Given the standardised plans of ‘A’ type transmitter blocks it is known that the Swingate building would originally have had a large transmitting room, a sub-station and workshop, ventilation plant room, gas lock to the entrance, a latrine and a private branch exchange (PBX). Internally the transmitter building now has two large rooms to the west (presumably the former transmitter room but now subdivided), the most westerly of which contains ceiling hung air conditioning ducts. Information provided by a former BBC employee as well as comparison with photographs of wartime ducting indicates that this is not original, but of 1950s date. The second room contains a covered sub-floor cable pit which would have housed the cables connecting the building to the transmitter towers. In this room are intake fan control panels made by Allen West & Co Ltd, Brighton, England. These are probably of 1950s date. In the centre of the building is an entrance lobby leading from the south door, off which are three small rooms including a kitchen (the former PBX) the former ventilation plant room and WC. The eastern part of the building (the former sub-station and workshop) has been modified by the insertion of partition walls in Stretcher bond. It has quarry tile floors and houses, in one room, a generator by Ruston and Hornsby Ltd, Lincoln, England. A parts list for this generator kept on site is dated February 1957 suggesting it is of 1950s vintage. Internal doors are of oak, as are the architraves, and some have peep-hole windows and metal handles. They are designed to allow for the compression of rubber door seals to prevent the egress of poison gas during an attack and are part of what is known as Passive Air Defence (PAD) measures. Although the building is of 1930s origin, its internal arrangements and fittings are now of 1950s and later date. The building remains in use by a commercial communications company and therefore also houses modern electronic and communications equipment.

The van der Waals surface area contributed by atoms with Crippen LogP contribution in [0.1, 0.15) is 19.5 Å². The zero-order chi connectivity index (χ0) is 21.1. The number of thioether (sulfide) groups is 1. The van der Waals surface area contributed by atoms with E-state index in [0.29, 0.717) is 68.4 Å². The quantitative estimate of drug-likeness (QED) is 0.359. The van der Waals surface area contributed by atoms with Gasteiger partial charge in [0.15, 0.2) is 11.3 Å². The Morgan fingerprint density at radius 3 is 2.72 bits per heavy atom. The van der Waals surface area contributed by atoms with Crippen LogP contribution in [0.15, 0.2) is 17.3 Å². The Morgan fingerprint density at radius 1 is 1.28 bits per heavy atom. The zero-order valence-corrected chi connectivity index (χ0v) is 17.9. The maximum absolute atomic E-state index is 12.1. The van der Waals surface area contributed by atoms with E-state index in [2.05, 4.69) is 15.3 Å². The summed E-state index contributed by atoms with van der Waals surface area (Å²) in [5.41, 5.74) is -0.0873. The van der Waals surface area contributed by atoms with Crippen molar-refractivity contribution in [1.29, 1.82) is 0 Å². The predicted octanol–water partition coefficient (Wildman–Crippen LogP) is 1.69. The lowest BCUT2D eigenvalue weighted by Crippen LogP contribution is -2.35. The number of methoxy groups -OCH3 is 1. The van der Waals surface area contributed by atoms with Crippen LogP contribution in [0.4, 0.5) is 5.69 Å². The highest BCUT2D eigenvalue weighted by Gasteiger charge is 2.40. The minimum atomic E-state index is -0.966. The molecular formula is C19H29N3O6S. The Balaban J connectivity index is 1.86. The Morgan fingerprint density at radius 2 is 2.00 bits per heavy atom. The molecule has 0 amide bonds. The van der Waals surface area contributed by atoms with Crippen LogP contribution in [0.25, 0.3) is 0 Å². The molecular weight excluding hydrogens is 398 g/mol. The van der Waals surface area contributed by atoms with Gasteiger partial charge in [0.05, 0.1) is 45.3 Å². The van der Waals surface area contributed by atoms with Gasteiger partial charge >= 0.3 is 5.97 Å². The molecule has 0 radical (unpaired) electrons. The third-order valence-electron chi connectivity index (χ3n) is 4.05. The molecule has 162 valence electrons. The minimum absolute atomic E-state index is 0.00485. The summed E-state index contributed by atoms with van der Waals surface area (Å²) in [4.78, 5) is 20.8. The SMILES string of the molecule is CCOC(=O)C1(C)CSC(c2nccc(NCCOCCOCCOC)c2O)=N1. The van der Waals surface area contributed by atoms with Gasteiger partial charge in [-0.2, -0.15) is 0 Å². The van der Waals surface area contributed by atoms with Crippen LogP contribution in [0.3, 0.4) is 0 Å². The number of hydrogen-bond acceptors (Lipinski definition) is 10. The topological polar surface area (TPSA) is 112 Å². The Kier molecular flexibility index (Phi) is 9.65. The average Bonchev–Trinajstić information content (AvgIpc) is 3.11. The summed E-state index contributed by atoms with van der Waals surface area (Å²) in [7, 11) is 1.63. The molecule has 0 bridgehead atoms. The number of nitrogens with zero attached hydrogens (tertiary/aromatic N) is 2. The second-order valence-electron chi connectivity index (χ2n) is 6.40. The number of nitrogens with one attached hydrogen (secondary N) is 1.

TOWER 1 & HARDENED BUILDING (the USAF tower - TR 33453 42982)
This tower, of a steel lattice construction, is distinct from Tower 2 in its form and construction and does not conform to 1930s or Second World War Chain Home tower design (of which there were three designs nationally). It reuses the 1930s concrete bases however. The tower is believed to have been constructed in the late 1950s following the c1955 demolition of the original Group III tower although it has not been possible to confirm this. However, it is highly likely that the tower was re-built at the same time as the hardened compound described below, all part of the early Cold War modifications and use of the site in the 1950s. A modern pyramidal base mat has been added to the tower.